You can search the full Abler archives for a particular post. But I’ve also assembled some guides here that capture the spirit of what Abler was about: ways to encounter disability and design in unusual and generative ways.
Conversations about prosthetics still tend to assume that complicat-ed and next-generation technologies must, by definition, do their jobs with more acuity and impact than simple tools. But take a look at this elegant transitional cutlery, or read about the sophisticated mechanism of the white cane for navigating through space, no electronics required. You might also be interested in another kind of cane when it meets a bike or body socks for sensory processing challenges. And for more in-depth reading, see Audre Lorde’s thoughts on the politics of old-school prosthetics for post-mastectomy and David Edgerton on the shock of the old.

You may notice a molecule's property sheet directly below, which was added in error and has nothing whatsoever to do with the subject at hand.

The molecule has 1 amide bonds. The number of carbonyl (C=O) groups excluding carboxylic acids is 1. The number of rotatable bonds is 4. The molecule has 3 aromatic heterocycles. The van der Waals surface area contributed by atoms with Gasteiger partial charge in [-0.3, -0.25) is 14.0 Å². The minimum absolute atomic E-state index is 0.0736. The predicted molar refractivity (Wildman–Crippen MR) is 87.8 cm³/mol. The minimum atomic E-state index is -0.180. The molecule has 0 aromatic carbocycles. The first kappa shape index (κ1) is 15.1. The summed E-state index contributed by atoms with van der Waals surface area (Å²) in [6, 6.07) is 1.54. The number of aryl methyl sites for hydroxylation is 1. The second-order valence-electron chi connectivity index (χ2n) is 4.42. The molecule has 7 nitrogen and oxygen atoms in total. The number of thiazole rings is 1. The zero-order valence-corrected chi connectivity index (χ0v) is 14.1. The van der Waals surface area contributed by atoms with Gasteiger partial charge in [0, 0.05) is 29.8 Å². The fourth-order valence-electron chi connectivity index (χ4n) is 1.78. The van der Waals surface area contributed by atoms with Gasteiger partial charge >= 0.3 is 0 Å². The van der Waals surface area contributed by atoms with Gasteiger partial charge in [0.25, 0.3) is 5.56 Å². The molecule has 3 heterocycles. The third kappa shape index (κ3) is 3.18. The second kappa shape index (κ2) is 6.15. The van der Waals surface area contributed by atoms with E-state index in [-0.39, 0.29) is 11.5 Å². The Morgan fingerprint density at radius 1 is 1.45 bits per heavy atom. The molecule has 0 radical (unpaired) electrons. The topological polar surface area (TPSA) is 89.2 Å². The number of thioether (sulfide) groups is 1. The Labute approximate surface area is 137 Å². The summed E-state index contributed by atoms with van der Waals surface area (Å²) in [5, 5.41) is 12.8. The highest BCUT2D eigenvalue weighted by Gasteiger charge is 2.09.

When most people hear “design” and “disability” in the same sen- tence, they tend to be thinking about artificial limbs, or super high- end wheelchairs, or 3D printed replacement parts. Those designs can be terrific feats of engineering; but it can be much more revealing to think about design operating at scales other than products. Consider this taste map of the London tube, or these Braille-friendly banjo tabs. Where do these kinds of designs originate, and what do they tell us about being human? Think, too, about access as a feature of good urban retrofitting or family-friendly transportation. And at the scale of build- ings and plazas, take a look at the memorializing, haunting work of Anna Schuleit’s Bloom, or the monumental scale and visibility of Marc Quinn’s public sculptural work from 2005, Alison Lapper Pregnant. Thinking about these works as design, or as art, or as engineering is as complex as it is productive.